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Order A ROWPU 3000 Water Unit Online

By Timothy Cox

Perhaps you or people you care about have no access to clean water. Many regions of the world have polluted groundwater, lakes, and rivers; drilling wells may be too hard or expensive for the local peoples. Deserts have few sources, and arctic regions have lots but it's all frozen. Bringing water in from the outside is often the only option, but it is laborious, insufficient, and costly. However, owning a ROWPU 3000 water unit can solve the problem.

The initials stand for 'Reverse Osmosis 3000 (gallons per hour) Water Purification Unit. Reverse osmosis refers to the method of passing liquid through a porous membrane. The membrane allows the liquid to pass through, but its openings are too small for microorganisms, ions and molecules above a certain size, and particles.

The process has been understood since the mid-1700s. However, it was more than 200 years later when universities in California and Florida made desalination using reverse osmosis practical. It took a few more years before the process became commercially viable. In 1977, Cape Coral, Fl, became the first municipality to construct and use a reverse-osmosis treatment plant for its supply. The process is also widely used in industry and in reclaiming rainwater for municipal landscaping in arid regions.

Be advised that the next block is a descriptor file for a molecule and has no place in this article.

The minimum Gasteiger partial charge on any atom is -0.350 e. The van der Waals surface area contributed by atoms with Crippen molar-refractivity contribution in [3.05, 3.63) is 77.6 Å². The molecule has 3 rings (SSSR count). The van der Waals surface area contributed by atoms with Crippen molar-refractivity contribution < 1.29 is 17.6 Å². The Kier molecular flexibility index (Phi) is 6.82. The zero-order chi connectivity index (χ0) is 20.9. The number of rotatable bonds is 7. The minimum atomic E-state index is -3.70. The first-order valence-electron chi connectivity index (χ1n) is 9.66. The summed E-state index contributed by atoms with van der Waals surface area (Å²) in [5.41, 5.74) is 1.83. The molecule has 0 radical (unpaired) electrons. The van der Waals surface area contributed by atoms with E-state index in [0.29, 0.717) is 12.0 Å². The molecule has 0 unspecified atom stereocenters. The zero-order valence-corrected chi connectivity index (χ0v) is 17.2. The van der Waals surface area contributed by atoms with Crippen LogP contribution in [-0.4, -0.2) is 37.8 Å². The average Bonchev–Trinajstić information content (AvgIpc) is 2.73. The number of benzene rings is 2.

US Army research teams came up with the ROWPU 3000 to sustain troops in the field. The self-contained units are run on power from diesel generators and are mounted on thirty-foot trailers so they can be transported. The output is 60,000 gallons a day from fresh or brackish sources, and 40,000 gallons if they're using saltwater.

Smaller units have been developed for mobile troops. Depending on size, they produce 125 gallons per hour or as much as 1,500. There are also containerized units and self-propelled ones. The ROWPU 3000, mounted on 30-foot trailers and pulled by trucks, are becoming obsolete. You can now find Army surplus ones online, with shipping to any part of the globe.

Think of how great this would be for an Indian reservation, an isolated village with no well, or people trying to live on a desert island surrounded by ocean. Getting a unit with this kind of output capability could change lives. Eskimos could pump saltwater from under the ice, as long as the daytime temps are no lower than -25F and they can reach saltwater that's not frozen.

This purification unit is one of a long list of things we routinely use that were originally developed for military use. Duct tape, the GPS in cars and phones, the Epipen, computers, and microwaves are other examples. There are now over 15,000 major desalination plants in use around the world.

It just goes to show that you can buy almost anything on the Internet. A self-contained purification device operated by a diesel generator and carried on a 30-foot trailer isn't everyone's cup of tea, but if you need one, it's nice to know you can get it.

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